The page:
Some non-traditional ways to wear pearls:
My wish list for fall
Since this isn’t my first pregnancy, I already have a very basic but complete maternity wardrobe: dark jeans, black slacks, a few tops, a camel cardigan, a black sleeveless dress and a burgundy wrap dress. To supplement what I have, I plan to add: a tank, t-shirt and leggings in black– for layering; a couple more maternity tops in rich fall colors; and some maternity workout pants. I’m intentionally keeping my spending on maternity clothing to a minimum, and instead putting more of my wardrobe dollars toward statement pieces that I can continue to wear post-pregnancy. Here’s what’s caught my eye this season:
1. A cape I couldn’t be happier that these are all the rage now. A cape suits my old-fashioned style, and, just as importantly, it will drape over my pregnant belly.
2. Long, open-front cardigan Earlier this year, I bought a lightweight, ruffled gray cardigan. It was an impulse purchase, and not of very high quality, but it made me feel graceful and I could throw it on over anything. Now that it’s been demoted to nightgown cover-up, I need a replacement for the fall.
3. Everyday earrings I’m looking for a pair that sparkles, but more interesting than your standard diamond studs. And not too big– subtle is more my style.
4. Tall boots in black Since I’m limiting my clothing expenses this season, I can spend a couple of hundred on these with an easy conscience. I’m getting them in black because they will go with my favorite black maternity dress.
5. A dash of leopard print As much as I’d love a soft silk blouse in leopard, I’m not likely to find one in the maternity section. I’ll look for a scarf or a headband instead. This scarf from Banana Republic would would really jazz up my camel cardigan and black slacks.
6. A touch of lace I love lace in all its forms, and I’d wear this cardigan over my black maternity dress for the holidays.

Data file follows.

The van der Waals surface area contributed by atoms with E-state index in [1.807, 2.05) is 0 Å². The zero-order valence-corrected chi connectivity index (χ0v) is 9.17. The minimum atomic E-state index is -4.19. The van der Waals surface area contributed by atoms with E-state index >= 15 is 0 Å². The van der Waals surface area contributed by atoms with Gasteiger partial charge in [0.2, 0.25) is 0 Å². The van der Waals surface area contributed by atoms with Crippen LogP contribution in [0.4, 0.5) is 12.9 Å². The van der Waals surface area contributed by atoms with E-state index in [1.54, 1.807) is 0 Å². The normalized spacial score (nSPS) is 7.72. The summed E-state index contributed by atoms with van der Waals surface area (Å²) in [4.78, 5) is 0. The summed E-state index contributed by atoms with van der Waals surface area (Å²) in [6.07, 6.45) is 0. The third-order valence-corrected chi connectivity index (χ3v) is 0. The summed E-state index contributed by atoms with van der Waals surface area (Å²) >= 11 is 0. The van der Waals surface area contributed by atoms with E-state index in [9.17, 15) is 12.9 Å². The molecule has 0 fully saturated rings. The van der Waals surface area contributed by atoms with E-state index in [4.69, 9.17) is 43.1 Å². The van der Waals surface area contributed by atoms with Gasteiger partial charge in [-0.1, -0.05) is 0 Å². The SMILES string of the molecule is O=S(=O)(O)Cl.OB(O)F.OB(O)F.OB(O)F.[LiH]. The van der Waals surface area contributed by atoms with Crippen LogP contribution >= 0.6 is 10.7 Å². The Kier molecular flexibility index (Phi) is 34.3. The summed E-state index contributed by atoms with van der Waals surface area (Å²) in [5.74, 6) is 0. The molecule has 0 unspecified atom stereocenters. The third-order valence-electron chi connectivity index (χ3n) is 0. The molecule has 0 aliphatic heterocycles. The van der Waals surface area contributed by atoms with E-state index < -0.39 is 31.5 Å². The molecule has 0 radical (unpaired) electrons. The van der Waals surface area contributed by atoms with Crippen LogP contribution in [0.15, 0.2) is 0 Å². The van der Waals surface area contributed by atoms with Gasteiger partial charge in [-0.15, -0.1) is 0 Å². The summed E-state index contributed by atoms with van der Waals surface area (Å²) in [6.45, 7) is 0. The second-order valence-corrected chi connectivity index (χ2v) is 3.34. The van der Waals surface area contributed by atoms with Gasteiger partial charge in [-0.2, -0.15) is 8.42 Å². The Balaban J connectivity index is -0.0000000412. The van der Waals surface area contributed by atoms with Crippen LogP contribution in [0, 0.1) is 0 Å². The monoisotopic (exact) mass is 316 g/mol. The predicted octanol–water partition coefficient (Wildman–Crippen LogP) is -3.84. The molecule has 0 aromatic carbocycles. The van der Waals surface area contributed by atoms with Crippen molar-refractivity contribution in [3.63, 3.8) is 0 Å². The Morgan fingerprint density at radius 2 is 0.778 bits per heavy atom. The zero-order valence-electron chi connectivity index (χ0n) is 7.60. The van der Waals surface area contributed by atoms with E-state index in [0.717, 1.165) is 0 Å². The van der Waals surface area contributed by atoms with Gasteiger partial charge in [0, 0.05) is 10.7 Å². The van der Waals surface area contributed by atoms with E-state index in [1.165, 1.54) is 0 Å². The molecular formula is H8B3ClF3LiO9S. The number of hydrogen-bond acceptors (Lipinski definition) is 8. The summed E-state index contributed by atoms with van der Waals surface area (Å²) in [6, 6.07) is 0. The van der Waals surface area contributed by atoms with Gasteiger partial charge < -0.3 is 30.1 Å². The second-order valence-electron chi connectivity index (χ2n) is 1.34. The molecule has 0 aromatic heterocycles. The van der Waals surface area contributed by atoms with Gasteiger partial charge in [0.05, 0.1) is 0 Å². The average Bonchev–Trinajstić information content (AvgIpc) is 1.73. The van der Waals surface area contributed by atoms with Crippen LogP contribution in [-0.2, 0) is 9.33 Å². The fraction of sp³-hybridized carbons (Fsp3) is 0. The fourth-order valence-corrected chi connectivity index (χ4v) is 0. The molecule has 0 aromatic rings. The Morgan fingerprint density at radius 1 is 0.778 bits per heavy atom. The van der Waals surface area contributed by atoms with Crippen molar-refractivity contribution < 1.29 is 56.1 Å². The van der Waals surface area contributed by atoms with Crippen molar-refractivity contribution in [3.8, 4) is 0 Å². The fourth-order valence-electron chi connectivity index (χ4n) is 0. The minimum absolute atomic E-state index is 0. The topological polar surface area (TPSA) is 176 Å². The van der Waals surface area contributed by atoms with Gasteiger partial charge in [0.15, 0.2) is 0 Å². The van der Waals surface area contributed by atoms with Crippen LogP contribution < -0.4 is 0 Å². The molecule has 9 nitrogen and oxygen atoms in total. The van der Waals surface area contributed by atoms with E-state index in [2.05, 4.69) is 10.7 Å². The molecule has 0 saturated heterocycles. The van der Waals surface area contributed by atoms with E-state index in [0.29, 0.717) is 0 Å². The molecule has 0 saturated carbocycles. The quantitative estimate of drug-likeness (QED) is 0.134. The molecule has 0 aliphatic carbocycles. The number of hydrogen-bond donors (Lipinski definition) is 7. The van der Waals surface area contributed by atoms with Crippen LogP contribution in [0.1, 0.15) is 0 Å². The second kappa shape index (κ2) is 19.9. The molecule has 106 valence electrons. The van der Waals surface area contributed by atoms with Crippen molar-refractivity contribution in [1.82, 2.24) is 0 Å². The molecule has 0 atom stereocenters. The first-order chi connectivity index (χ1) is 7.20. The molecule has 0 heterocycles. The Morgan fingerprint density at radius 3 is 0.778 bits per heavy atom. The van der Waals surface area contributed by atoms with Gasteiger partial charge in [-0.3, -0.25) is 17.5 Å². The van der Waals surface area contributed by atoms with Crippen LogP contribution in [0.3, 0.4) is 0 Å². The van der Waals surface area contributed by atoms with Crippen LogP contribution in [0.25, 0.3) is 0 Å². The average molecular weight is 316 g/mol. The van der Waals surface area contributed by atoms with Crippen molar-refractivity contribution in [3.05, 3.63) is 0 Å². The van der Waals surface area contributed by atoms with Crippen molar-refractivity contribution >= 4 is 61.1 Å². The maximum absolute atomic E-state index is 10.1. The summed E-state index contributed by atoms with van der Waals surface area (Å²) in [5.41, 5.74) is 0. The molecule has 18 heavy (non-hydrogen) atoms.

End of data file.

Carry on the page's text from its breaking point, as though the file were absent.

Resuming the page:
7. Statement pearls I already have a lovely double-strand pearl necklace in classic white; however, I don’t have many occasions to wear it. I’m leaning toward something chunky, maybe in an unusual color. This less-formal take on pearls has been popular for a few seasons, and I can’t wait to give it a try.
8. Ladylike black pumps It’s inexcusable that my wardrobe still lacks a quality pair of black pumps. While my first instinct was to go as plain as possible, instead I decided to look for a pair with just a bit of special detailing. Sadly, the pair shown here is from last fall, and was sold out in my size
|floral knit dress||18||2 sun hats||$15.00|
|teal cardigan||0.99||canvas tote||9.99|
|pink print scarf||10|
I’m expecting a baby in January, so it’s time to pull out the maternity clothes I packed away last fall. Since I began this journey a year ago, I have a much clearer sense of my personal style, and I’m excited to look at my maternity clothes with fresh eyes.
Even though my wardrobe needs have changed, my shopping strategy hasn’t changed much from when I was in weight-loss mode. After I discard anything that’s in bad condition, no longer works for my lifestyle, or just doesn’t feel like “me” anymore, I’ll see what I have to work with, and draft my shopping list from there. This time I’m going to shop with the next six months in mind– that will encompass the last two trimesters as well as the postpartum period. Here is my shopping strategy in a nutshell:
1) Identify the season or seasons I’ll need clothes for. Easy. Just fall and winter. There, I just saved some money– no need to shell out for warm-weather maternity clothes!
2) I will put most of my dollars toward things I can continue to wear after the pregnancy, like shoes and accessories. This last year has really opened my eyes to how a different shoe can change an outfit. It also means I will look for ways to use non-maternity items whenever possible. I’ve had good luck wearing regular cardigans (unbuttoned, of course) during other pregnancies. Something else I want to try this time around is wearing regular tops under a dress or jumper– no one will see that they’re riding up over my belly! I have a sleeveless black maternity dress that would be perfect to use this way, as the neckline has always been too low for me.
3) I will continue working with the capsule wardrobe concept, using a limited color palette, and coordinating new purchases to what I already have.